Post-truth constitutesa real threat to society

Updated: 2017-01-20 07:48

(HK Edition)

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Peter Liang says HK has become increasingly agitated and intolerant as a society, with social media playing a big part in it, which has led to a rise in anti-establishment sentiment

The biggest news of Hong Kong in 2017 has to be the election of the Chief Executive to lead Hong Kong in these turbulent times.

With so much at stake, it is all the more important for Hong Kong people to remain vigilant against the corrosive power of so-called "post-truth" - said to have unduly influenced the US presidential election and the (European Union) referendum in the UK last year. The term "post-truth", which has been newly included in the Oxford Dictionaries, refers to emotive and often irrational arguments which have no factual basis.

Improbable as it may seem, such post-truth arguments are considered by many political scholars to have helped seal US President-elect Donald Trump's victory and the British vote to leave the EU, or Brexit. Western academics have said that the post-truth world has been shaped by the rapidly widening wealth gap in many developed economies. This is since the outbreak of the financial crisis in 2008, resulting in a groundswell of resentment among the middle- to lower-income groups.

To be sure, campaign rhetoric won't necessarily determine the outcome of the CE election in Hong Kong. But that won't stop the many political activists from using post-truth arguments to push their own self-serving agenda. Even if these mostly false arguments aren't going to affect the election process, they can influence public perceptions and create additional problems of governance for the new CE.

Post-truth constitutesa real threat to society

With income inequality ranking among the highest in the developed world, Hong Kong has become particularly receptive to post-truth arguments in recent years. The discontent among some local people has been further heightened by rising home prices and the perceived insensitivity of the establishment, particularly the business community.

In today's Hong Kong, it is hard to find a middle ground on which consensus can be built. Emotive arguments, or post-truth, dominate in every forum and public hearing. In a BBC article, Professor A.C. Grayling, an influential British philosopher, laments the "corruption of intellectual integrity" by the prevalence of post-truth.

He says that the post-truth epidemic is further fanned by the rise of social media where strong opinions can shout down the evidence. "The whole post-truth phenomenon is about my opinion is worth more than the facts. It's about how I feel about things," he says.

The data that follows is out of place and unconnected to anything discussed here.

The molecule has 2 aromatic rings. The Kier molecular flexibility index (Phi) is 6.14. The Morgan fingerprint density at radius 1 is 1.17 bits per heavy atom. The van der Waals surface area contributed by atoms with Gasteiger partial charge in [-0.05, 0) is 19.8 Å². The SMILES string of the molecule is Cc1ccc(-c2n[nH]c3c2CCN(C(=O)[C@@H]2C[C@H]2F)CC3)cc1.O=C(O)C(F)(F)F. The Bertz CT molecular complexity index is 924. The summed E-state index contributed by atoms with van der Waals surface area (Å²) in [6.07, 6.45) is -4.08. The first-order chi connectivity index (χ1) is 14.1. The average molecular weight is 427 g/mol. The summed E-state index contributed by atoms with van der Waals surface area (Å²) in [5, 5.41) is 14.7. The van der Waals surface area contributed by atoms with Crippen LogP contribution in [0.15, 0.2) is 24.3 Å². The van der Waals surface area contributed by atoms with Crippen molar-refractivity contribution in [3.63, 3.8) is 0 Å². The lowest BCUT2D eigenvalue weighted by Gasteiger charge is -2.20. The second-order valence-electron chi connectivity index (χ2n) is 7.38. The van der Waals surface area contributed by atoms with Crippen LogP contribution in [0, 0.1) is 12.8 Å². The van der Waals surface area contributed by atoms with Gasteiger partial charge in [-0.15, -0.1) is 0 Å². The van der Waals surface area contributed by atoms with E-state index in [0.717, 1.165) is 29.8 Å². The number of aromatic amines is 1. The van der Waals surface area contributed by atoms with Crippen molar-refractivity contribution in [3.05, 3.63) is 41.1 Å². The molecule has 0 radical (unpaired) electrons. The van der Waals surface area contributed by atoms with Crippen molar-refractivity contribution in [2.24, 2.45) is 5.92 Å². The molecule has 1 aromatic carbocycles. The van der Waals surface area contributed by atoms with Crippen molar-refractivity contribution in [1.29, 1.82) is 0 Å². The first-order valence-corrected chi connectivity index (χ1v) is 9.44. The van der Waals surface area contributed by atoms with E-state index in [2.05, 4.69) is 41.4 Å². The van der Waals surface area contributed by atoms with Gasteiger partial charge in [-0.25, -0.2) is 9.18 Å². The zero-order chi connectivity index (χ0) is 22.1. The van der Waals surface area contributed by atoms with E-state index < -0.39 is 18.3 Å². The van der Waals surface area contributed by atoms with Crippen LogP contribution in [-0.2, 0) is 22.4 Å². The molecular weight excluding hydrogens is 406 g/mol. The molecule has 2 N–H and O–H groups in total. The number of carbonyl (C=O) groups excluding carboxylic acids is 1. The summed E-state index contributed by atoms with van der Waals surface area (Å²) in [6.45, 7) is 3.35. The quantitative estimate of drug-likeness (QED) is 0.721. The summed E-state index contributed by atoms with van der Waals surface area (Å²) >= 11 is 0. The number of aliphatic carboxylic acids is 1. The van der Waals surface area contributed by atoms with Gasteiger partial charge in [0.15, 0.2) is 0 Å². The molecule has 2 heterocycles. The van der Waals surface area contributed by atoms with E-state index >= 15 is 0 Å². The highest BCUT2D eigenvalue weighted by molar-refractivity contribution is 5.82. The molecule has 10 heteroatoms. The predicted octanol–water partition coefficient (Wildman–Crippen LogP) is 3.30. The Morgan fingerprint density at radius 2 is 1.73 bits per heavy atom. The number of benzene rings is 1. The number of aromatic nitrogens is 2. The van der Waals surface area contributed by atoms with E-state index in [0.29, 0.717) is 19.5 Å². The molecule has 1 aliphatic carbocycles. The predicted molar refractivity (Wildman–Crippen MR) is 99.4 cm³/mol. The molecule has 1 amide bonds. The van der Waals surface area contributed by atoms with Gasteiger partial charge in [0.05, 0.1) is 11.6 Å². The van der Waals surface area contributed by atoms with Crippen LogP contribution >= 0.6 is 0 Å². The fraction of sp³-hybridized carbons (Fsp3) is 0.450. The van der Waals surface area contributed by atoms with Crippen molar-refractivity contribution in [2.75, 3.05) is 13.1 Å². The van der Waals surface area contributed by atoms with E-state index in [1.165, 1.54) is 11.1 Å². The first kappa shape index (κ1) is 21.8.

Hong Kong young people are particularly susceptible to the influence of social media. That's because most of them are not getting much guidance from their parents who are usually too busy earning a living in this highly competitive society. The schools are of little help because they are too preoccupied with drilling students to pass exams. Anyone who cares to read social media will be shocked by the many twisted views of society masquerading as truth. Some of the social media sites are nothing more than snake pits where characters are distorted and minds poisoned by blatant lies being pandered with impunity.

Under the increased influence of lies, Hong Kong as a society has become increasingly agitated and intolerant. The resulting rise in anti-establishment sentiment among the public has been exploited by some political activists to get public support for their personal agenda. Post-truth arguments that have done so much damage to the establishment's credibility have become a common currency in local politics.

To combat this social disease, the government will need to take a more proactive stand in explaining its policies and the thinking behind them to the public in simple and easy-to-understand terms. It can borrow the style of the "fireside chats" on radio that was used so effectively by then US president Franklin Roosevelt to lift the public spirits during the Great Depression of the 1930s. Instead of radio, the government information officers must learn to use social media in reaching their intended audience.

The traditional media, including print, on-air and online, should reclaim their mantle by meticulously fact-checking the stories it deems fit to print or broadcast. This is the best way to beat back the social media that have been encroaching on their turf for so long.

Oxford Dictionaries define post-truth as where "objective facts are less influential in shaping public opinion than appeals to emotion and personal belief". As such, post-truth constitutes a real threat to the fabric of any society.

The author is a veteran current affairs commentator.

(HK Edition 01/20/2017 page1)